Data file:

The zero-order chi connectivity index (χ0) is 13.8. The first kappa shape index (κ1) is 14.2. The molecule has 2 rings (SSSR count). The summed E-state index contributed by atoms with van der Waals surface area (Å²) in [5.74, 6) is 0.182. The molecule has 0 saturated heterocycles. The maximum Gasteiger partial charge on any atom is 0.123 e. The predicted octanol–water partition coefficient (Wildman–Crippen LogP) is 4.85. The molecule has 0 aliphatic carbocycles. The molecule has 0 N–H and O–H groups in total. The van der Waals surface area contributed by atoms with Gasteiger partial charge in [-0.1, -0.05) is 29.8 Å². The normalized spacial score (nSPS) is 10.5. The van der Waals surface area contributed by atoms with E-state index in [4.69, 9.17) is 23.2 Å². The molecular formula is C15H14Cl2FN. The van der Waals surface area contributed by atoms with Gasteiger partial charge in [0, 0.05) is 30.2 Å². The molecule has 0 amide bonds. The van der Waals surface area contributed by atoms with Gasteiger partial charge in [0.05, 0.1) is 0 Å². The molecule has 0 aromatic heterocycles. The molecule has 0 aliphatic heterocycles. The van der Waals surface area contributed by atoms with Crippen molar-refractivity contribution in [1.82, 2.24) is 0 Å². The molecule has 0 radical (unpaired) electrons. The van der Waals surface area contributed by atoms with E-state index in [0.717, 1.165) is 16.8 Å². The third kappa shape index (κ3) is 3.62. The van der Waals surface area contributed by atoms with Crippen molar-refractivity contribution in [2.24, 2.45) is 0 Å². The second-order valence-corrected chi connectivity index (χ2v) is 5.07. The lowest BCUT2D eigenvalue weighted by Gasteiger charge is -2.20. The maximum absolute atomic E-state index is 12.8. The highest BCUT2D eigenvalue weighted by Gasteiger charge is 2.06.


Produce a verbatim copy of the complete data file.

The zero-order chi connectivity index (χ0) is 13.8. The first kappa shape index (κ1) is 14.2. The molecule has 2 rings (SSSR count). The summed E-state index contributed by atoms with van der Waals surface area (Å²) in [5.74, 6) is 0.182. The molecule has 0 saturated heterocycles. The maximum Gasteiger partial charge on any atom is 0.123 e. The predicted octanol–water partition coefficient (Wildman–Crippen LogP) is 4.85. The molecule has 0 aliphatic carbocycles. The molecule has 0 N–H and O–H groups in total. The van der Waals surface area contributed by atoms with Gasteiger partial charge in [-0.1, -0.05) is 29.8 Å². The normalized spacial score (nSPS) is 10.5. The van der Waals surface area contributed by atoms with E-state index in [4.69, 9.17) is 23.2 Å². The molecular formula is C15H14Cl2FN. The van der Waals surface area contributed by atoms with Gasteiger partial charge in [0, 0.05) is 30.2 Å². The molecule has 0 amide bonds. The van der Waals surface area contributed by atoms with Gasteiger partial charge in [0.05, 0.1) is 0 Å². The molecule has 0 aromatic heterocycles. The molecule has 0 aliphatic heterocycles. The van der Waals surface area contributed by atoms with Crippen molar-refractivity contribution in [1.82, 2.24) is 0 Å². The molecule has 0 radical (unpaired) electrons. The van der Waals surface area contributed by atoms with E-state index in [0.717, 1.165) is 16.8 Å². The third kappa shape index (κ3) is 3.62. The van der Waals surface area contributed by atoms with Crippen molar-refractivity contribution in [2.24, 2.45) is 0 Å². The second-order valence-corrected chi connectivity index (χ2v) is 5.07. The lowest BCUT2D eigenvalue weighted by Gasteiger charge is -2.20. The maximum absolute atomic E-state index is 12.8. The highest BCUT2D eigenvalue weighted by Gasteiger charge is 2.06.